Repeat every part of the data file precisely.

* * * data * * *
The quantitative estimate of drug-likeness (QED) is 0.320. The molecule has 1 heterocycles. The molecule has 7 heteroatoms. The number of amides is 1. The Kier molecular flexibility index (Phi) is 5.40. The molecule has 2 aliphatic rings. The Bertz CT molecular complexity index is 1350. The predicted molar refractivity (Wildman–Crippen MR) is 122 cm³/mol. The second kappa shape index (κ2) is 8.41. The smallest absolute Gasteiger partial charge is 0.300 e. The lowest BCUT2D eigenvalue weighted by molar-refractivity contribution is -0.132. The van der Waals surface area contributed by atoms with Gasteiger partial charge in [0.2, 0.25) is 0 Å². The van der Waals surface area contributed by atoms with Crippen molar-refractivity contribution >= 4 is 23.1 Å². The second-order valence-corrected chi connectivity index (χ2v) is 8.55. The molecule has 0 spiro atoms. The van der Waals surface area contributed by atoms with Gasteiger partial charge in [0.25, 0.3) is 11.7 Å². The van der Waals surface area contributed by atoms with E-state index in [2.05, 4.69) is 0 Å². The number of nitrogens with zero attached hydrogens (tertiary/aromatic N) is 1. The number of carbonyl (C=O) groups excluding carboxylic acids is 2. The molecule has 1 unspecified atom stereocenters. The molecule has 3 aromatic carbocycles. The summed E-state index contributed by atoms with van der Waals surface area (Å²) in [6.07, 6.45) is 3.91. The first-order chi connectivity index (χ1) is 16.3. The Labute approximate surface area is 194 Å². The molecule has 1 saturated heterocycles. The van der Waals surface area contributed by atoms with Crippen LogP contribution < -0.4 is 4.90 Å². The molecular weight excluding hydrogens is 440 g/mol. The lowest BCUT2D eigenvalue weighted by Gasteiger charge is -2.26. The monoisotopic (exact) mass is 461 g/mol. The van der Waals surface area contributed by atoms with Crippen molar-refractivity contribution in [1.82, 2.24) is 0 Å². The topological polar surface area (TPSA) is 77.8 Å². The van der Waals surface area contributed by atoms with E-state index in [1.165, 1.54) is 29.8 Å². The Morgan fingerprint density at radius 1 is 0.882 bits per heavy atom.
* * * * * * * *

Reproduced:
The quantitative estimate of drug-likeness (QED) is 0.320. The molecule has 1 heterocycles. The molecule has 7 heteroatoms. The number of amides is 1. The Kier molecular flexibility index (Phi) is 5.40. The molecule has 2 aliphatic rings. The Bertz CT molecular complexity index is 1350. The predicted molar refractivity (Wildman–Crippen MR) is 122 cm³/mol. The second kappa shape index (κ2) is 8.41. The smallest absolute Gasteiger partial charge is 0.300 e. The lowest BCUT2D eigenvalue weighted by molar-refractivity contribution is -0.132. The van der Waals surface area contributed by atoms with Gasteiger partial charge in [0.2, 0.25) is 0 Å². The van der Waals surface area contributed by atoms with Crippen molar-refractivity contribution >= 4 is 23.1 Å². The second-order valence-corrected chi connectivity index (χ2v) is 8.55. The molecule has 0 spiro atoms. The van der Waals surface area contributed by atoms with Gasteiger partial charge in [0.25, 0.3) is 11.7 Å². The van der Waals surface area contributed by atoms with E-state index in [2.05, 4.69) is 0 Å². The number of nitrogens with zero attached hydrogens (tertiary/aromatic N) is 1. The number of carbonyl (C=O) groups excluding carboxylic acids is 2. The molecule has 1 unspecified atom stereocenters. The molecule has 3 aromatic carbocycles. The summed E-state index contributed by atoms with van der Waals surface area (Å²) in [6.07, 6.45) is 3.91. The first-order chi connectivity index (χ1) is 16.3. The Labute approximate surface area is 194 Å². The molecule has 1 saturated heterocycles. The van der Waals surface area contributed by atoms with Crippen LogP contribution < -0.4 is 4.90 Å². The molecular weight excluding hydrogens is 440 g/mol. The lowest BCUT2D eigenvalue weighted by Gasteiger charge is -2.26. The monoisotopic (exact) mass is 461 g/mol. The van der Waals surface area contributed by atoms with Crippen molar-refractivity contribution in [1.82, 2.24) is 0 Å². The topological polar surface area (TPSA) is 77.8 Å². The van der Waals surface area contributed by atoms with E-state index in [1.165, 1.54) is 29.8 Å². The Morgan fingerprint density at radius 1 is 0.882 bits per heavy atom.